The annotated VCF files were interrogated for SNPs that were “missense” meaning those that altered the function of the protein and had a keyword “resistance”. Generally, the most clinically significant predominant resistance-associated SNPs and respective genes affected included: peroxide stress resistance protein (yaaA), chloramphenicol resistance permease (RarD), and quinolone resistance protein (ybgl). A detailed depiction of the distribution of these SNPs between the two study sites is shown in Table 2.

Table 2 Frequency of resistance-associated SNPs identified from Ugandan and Tanzanian isolates

Antimicrobial resistance gene determinants from Uganda and Tanzania

From the Ugandan site, 18/36 (50%) isolates were found to have AMR genes conforming to the set > 90% cut-off for both coverage and identity in the ResFinder database. The most predominant genes identified among the isolates comprised of blaCTX−M−15 with 11/18(61.1%) which confers resistance to fluoroquinolones, and third-generation cephalosporins, mdfA 14/18(77.7%) which confers resistance to chloramphenicol through its efflux pump action, tet(B) 9/18 (50%) conferring resistance to tetracyclines and sul1 8/18(44.4%) conferring resistance to sulphonamides. The heatmap in Fig. 2 shows the distribution of the respective genes across the isolates. The green color indicates the presence of a gene while the grey shows the absence of that gene per isolate.

Fig. 2
figure 2

Heat map showing Ugandan E. coli predominant genes from ResFinder database

From the Tanzanian site, 23/67 (34.3%) isolates were found to have AMR genes conforming to the set > 90% cut-off for both coverage and identity in the ResFinder database. The most predominant genes identified among the isolates comprised of blaCTX−M−27 with 12/23 (52.1%) conferring resistance to fluoroquinolones and third-generation cephalosporins, and blaTEM−1B with 13/23 (56.5%) which confers resistance to third-generation cephalosporins, mdfA(A) 21/23 (91.3%) which confers resistance to chloramphenicol through its efflux pump action, tet(A) 12/23 (52.1%) conferring resistance to tetracyclines and sul2 15/23 (65.2%) conferring resistance to sulphonamides. The heatmap in Fig. 3 shows the distribution of the respective genes across the isolates. The green color indicates the presence of a gene while the grey shows the absence of that gene per isolate.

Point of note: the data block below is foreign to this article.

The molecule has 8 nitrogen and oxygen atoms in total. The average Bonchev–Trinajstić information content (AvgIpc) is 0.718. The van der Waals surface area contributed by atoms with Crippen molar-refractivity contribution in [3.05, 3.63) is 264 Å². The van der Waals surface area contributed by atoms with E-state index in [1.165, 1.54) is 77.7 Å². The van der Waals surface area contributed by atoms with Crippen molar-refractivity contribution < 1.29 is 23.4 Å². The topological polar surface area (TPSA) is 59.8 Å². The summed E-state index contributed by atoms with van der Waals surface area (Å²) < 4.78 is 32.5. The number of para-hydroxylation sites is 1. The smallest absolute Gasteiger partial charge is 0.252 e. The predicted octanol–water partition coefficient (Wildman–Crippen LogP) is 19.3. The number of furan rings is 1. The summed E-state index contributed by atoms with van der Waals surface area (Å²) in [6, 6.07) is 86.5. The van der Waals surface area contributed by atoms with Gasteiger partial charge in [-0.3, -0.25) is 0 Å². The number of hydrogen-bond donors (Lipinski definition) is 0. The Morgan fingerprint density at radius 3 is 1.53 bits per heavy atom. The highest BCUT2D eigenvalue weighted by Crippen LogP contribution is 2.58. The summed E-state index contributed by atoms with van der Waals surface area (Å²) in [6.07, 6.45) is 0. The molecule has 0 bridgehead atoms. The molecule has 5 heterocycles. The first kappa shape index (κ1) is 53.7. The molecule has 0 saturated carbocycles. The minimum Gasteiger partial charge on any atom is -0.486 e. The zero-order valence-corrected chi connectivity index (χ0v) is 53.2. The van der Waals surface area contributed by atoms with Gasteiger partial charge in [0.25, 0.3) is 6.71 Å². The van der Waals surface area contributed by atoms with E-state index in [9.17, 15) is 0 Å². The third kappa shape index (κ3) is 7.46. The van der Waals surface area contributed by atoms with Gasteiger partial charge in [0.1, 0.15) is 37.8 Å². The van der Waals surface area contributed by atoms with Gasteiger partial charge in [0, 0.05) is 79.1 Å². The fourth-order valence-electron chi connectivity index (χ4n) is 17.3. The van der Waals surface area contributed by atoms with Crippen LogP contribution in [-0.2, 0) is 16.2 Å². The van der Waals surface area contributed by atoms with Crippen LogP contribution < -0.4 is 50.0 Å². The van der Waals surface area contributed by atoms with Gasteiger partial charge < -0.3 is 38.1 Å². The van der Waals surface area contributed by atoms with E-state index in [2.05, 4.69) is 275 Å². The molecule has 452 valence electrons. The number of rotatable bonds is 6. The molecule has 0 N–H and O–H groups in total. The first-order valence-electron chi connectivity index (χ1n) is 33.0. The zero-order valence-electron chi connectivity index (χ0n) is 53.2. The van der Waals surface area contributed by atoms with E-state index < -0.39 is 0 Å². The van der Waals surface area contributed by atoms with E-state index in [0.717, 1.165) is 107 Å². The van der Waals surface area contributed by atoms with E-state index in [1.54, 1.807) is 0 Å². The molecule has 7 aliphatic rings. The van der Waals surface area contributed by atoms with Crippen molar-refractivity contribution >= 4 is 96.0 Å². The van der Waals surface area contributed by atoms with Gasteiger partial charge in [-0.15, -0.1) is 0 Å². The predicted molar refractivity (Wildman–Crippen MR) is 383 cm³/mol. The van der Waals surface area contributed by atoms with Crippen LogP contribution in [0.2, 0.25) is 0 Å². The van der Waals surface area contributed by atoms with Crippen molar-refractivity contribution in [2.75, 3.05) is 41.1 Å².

Fig. 3
figure 3

Heat map showing Tanzanian E. coli predominant genes from ResFinder database

Multi-locus sequence typing (MLST)

A total of 34/36 (94.4%) isolates for which MLST was performed conformed to the set > 90% cut-off for both coverage and identity for the sequence types (STs). The most predominant E. coli from Uganda comprised of the following: ST656 accounting for 9/34 (26.4%) within the isolates, ST206, ST448, ST1193, and ST1284 each accounting for 2/34 (5.8%) within the isolates. The majority of the other STs were; ST131, ST10, ST6438, ST998, and ST38 among others each accounted for 1/34 (2.9%) within the isolates.

In comparison with the Tanzanian site, 59/67 (88%) isolates conformed to the set > 90% cut-off for both coverage and identity for the sequence types (STs). The most predominant E. coli STs from Tanzania comprised of the following: ST131 accounting for 5/59 (8.4%) within the isolates, ST10, ST2852, and ST167 each accounting for 2/59 (3.3%) within the isolates. Majority of the other STs were: ST3580, ST695, ST542, ST48, and ST38 among others accounted for 1/59 (1.6%) within the isolates. Fig. 4 below shows how the isolates between the two countries cluster in terms of AMR genes and STs.

Fig. 4
figure 4

Phylogenetic tree showing the distribution of AMR genes and STs across the two study sites

Virulence factor detection(VF)

In addition to their AMR genes, the E. coli species from the two study sites were found to possess arsenals of virulence factors that are inter-species in nature that is, they originated from other different bacterial species, a clear depiction of horizontal transfer of genetic material between bacteria. The isolates from the two countries had most of their virulence factors identical to those found in Shigella dysenteriae Sd197, Yersinia pestis CO92, Salmonella enterica subsp. enterica serovar Typhimurium str. LT2, Escherichia coli O157:H7 str. EDL933, and Pseudomonas aeruginosa PAO1. A comprehensive table depicting the distribution of the different virulence factors of the isolates from the two sites is shown in Table 3.

Table 3 Distribution of virulence factors among the E. coli isolates from Uganda and Tanzania


Control of multi-drug resistant infections is fundamental in reducing the disease burden and costs incurred while treating these pathogens in tandem with the Global Action Plan set by WHO [33] to combat AMR. This study comes in at the right point in time where the scale at which global public health is threatened by the increasing infection rates. In this study, the aim was to explore the genetic determinants that confer AMR from isolates obtained at Mulago National Referral Hospital, Bugando Medical Centre, and their environmental settings. The findings from this study are provocative and inform the dire need to strengthen the existing infection-prevention controls (IPC) together with surveillance and monitoring systems.

This study was predominantly comprised of ESBL organisms; with 36/57 (63.1%) originating from Uganda and 67/85 (78.8%) originating from Tanzania. Previous findings from studies in Uganda reported ESBL E. coli prevalence rates of 5.3% conducted between 2006 and 2007 [34], 62% carried out in 2014 [35] at Mulago National Referral Hospital, and between 2015 and 2016 at Kasese Regional Referral Hospital at 62% [36]. Related meta-analysis and systematic review studies from East Africa carried out in hospitals and surrounding communities reported a similar predominance of ESBL-producing Escherichia coli and Klebsiella pneumoniae [37,38,39]. The Enterobacteriaceae family has been reported to shape the nosocomial pathogen eco-system because of the plasticity of their genome and their ability to perform inter-species and intra-species incorporation and transfer of drug resistance mediating determinants like plasmids, transposons, insertion sequences, and virulence factors via horizontal gene transfer [40,41,42].